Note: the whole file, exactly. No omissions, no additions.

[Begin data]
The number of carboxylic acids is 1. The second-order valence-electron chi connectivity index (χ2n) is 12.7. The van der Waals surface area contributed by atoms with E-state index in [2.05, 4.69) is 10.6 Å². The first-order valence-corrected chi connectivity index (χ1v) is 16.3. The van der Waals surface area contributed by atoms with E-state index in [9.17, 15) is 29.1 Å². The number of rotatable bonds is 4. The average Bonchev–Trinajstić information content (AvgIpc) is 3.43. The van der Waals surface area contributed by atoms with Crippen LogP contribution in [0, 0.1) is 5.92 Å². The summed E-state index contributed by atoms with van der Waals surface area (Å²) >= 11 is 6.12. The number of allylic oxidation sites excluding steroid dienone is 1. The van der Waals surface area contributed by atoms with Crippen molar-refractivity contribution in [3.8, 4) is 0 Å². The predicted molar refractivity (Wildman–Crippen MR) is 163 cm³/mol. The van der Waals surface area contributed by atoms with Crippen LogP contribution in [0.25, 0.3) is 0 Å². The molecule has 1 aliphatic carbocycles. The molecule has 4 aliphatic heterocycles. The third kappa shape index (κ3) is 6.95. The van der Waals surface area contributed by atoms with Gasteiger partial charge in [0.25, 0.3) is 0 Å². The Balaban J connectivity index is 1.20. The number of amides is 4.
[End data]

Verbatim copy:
The number of carboxylic acids is 1. The second-order valence-electron chi connectivity index (χ2n) is 12.7. The van der Waals surface area contributed by atoms with E-state index in [2.05, 4.69) is 10.6 Å². The first-order valence-corrected chi connectivity index (χ1v) is 16.3. The van der Waals surface area contributed by atoms with E-state index in [9.17, 15) is 29.1 Å². The number of rotatable bonds is 4. The average Bonchev–Trinajstić information content (AvgIpc) is 3.43. The van der Waals surface area contributed by atoms with Crippen LogP contribution in [0, 0.1) is 5.92 Å². The summed E-state index contributed by atoms with van der Waals surface area (Å²) >= 11 is 6.12. The number of allylic oxidation sites excluding steroid dienone is 1. The van der Waals surface area contributed by atoms with Crippen molar-refractivity contribution in [3.8, 4) is 0 Å². The predicted molar refractivity (Wildman–Crippen MR) is 163 cm³/mol. The van der Waals surface area contributed by atoms with Crippen LogP contribution in [0.25, 0.3) is 0 Å². The molecule has 1 aliphatic carbocycles. The molecule has 4 aliphatic heterocycles. The third kappa shape index (κ3) is 6.95. The van der Waals surface area contributed by atoms with Gasteiger partial charge in [0.25, 0.3) is 0 Å². The Balaban J connectivity index is 1.20. The number of amides is 4.